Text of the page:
246170 Using gender and friend confidant support to segment Asian American adults who use alcohol to cope with everyday discrimination

Tuesday, November 1, 2011: 10:30 AM

Memi Miscally, DrPH, MPH , Communication Program, The Johns Hopkins University, Washington, DC
Karen A. McDonnell, PhD , Prevention and Community Health, George Washington University SPHHS, Washington, DC
Sean Cleary, PhD, MPH , Department of Epidemiology and Biostatistics, George Washington University School of Public Health and Health Services, Washington, DC
Mark Edberg, PhD , Department of Prevention and Community Health, George Washington University School of Public Health and Health Services, Washington, DC
Background/Significance: Prevention campaigns can counter the increasing trend of alcohol use among Asian American adults. Campaigns may be more effective by segmenting the target audience and tailoring the strategy toward different age and ethnic/national subgroups, an important issue in this population. Objective/Purpose: This study examined how Asian American adults differed according to everyday discrimination, gender, friend confidant support, and alcohol use. Methods: A secondary analysis of data from a multistage probability sample of 2,095 Asian Americans aged 18 years and older in the U.S. in the 2002 to 2003 cross-sectional National Latino and Asian American Study. Drawing from the Transactional Model of Stress and Coping and the Stress-Buffering Model we tested the potential buffering effect of family and friend support on problematic alcohol use using logistic regression analysis incorporating design effects and adjusting for potential confounding variables. Results: A significant interaction was found between gender, friend confidant support, and everyday discrimination wherein females with a high level of friend confidant support and everyday discrimination reported higher levels of risky drinking behavior. Males had higher levels of risky drinking than females. Everyday discrimination, Filipino status, and third generation were significant positive predictors of alcohol use. Discussion/Conclusions: Asian American adults vary in their response to everyday discrimination. Campaigns can focus on males and females with a high level of friend confidant support, encouraging healthy ways of coping with everyday discrimination over alcohol use. Other at-risk subgroups include Filipino and third generation Asian Americans.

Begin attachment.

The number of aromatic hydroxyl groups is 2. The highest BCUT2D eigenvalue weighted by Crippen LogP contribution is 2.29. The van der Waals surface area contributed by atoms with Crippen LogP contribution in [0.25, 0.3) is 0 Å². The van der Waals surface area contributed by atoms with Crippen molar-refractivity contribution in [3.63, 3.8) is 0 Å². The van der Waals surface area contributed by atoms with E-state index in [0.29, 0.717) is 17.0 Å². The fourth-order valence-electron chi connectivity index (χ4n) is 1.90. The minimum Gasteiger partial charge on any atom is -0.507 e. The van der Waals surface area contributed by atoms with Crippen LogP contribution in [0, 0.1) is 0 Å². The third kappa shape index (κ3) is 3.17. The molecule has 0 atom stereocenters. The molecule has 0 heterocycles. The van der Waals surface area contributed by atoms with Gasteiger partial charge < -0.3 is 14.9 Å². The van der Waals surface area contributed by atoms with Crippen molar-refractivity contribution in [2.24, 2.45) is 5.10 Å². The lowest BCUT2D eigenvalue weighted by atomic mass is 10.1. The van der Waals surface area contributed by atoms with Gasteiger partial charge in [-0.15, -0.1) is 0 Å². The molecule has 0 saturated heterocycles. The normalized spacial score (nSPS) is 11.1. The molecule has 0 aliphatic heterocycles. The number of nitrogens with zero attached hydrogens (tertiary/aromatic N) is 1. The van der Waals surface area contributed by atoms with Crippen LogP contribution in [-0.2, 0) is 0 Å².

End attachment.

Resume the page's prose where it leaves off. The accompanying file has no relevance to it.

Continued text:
Learning Areas:
Assessment of individual and community needs for health education
Diversity and culture
Planning of health education strategies, interventions, and programs
Social and behavioral sciences

Learning Objectives:
1. Identify three potential target audience segments for alcohol prevention campaigns focusing on Asian American adults. 2. Differentiate among the three segments.

Keywords: Asian Americans, Alcohol Use

Presenting author's disclosure statement:

Qualified on the content I am responsible for because: I am qualified to present because the research was my dissertation work, and I supervise formative, process, and summative evaluations for health communication programs.
Any relevant financial relationships? No

I agree to comply with the American Public Health Association Conflict of Interest and Commercial Support Guidelines, and to disclose to the participants any off-label or experimental uses of a commercial product or service discussed in my presentation.